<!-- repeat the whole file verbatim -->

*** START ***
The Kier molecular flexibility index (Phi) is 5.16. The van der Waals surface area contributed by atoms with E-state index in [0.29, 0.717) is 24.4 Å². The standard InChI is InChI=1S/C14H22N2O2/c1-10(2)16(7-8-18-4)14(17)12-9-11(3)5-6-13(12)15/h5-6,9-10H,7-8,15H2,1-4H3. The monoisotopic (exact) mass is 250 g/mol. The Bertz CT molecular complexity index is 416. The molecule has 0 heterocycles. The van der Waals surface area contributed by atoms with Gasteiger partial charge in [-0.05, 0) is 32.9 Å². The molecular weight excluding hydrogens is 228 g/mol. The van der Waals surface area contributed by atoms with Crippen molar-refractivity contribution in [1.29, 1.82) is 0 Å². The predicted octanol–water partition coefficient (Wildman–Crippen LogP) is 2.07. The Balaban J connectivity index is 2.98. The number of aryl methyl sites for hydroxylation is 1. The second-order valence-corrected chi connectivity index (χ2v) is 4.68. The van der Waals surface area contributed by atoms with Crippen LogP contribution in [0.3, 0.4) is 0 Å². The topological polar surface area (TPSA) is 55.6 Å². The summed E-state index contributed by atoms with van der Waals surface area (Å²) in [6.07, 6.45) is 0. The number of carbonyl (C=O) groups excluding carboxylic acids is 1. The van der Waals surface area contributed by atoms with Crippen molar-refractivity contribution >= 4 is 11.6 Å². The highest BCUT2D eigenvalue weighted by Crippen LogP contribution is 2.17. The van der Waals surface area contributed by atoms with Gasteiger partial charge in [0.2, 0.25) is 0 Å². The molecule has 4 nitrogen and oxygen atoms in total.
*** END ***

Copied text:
The Kier molecular flexibility index (Phi) is 5.16. The van der Waals surface area contributed by atoms with E-state index in [0.29, 0.717) is 24.4 Å². The standard InChI is InChI=1S/C14H22N2O2/c1-10(2)16(7-8-18-4)14(17)12-9-11(3)5-6-13(12)15/h5-6,9-10H,7-8,15H2,1-4H3. The monoisotopic (exact) mass is 250 g/mol. The Bertz CT molecular complexity index is 416. The molecule has 0 heterocycles. The van der Waals surface area contributed by atoms with Gasteiger partial charge in [-0.05, 0) is 32.9 Å². The molecular weight excluding hydrogens is 228 g/mol. The van der Waals surface area contributed by atoms with Crippen molar-refractivity contribution in [1.29, 1.82) is 0 Å². The predicted octanol–water partition coefficient (Wildman–Crippen LogP) is 2.07. The Balaban J connectivity index is 2.98. The number of aryl methyl sites for hydroxylation is 1. The second-order valence-corrected chi connectivity index (χ2v) is 4.68. The van der Waals surface area contributed by atoms with Crippen LogP contribution in [0.3, 0.4) is 0 Å². The topological polar surface area (TPSA) is 55.6 Å². The summed E-state index contributed by atoms with van der Waals surface area (Å²) in [6.07, 6.45) is 0. The number of carbonyl (C=O) groups excluding carboxylic acids is 1. The van der Waals surface area contributed by atoms with Crippen molar-refractivity contribution >= 4 is 11.6 Å². The highest BCUT2D eigenvalue weighted by Crippen LogP contribution is 2.17. The van der Waals surface area contributed by atoms with Gasteiger partial charge in [0.2, 0.25) is 0 Å². The molecule has 4 nitrogen and oxygen atoms in total.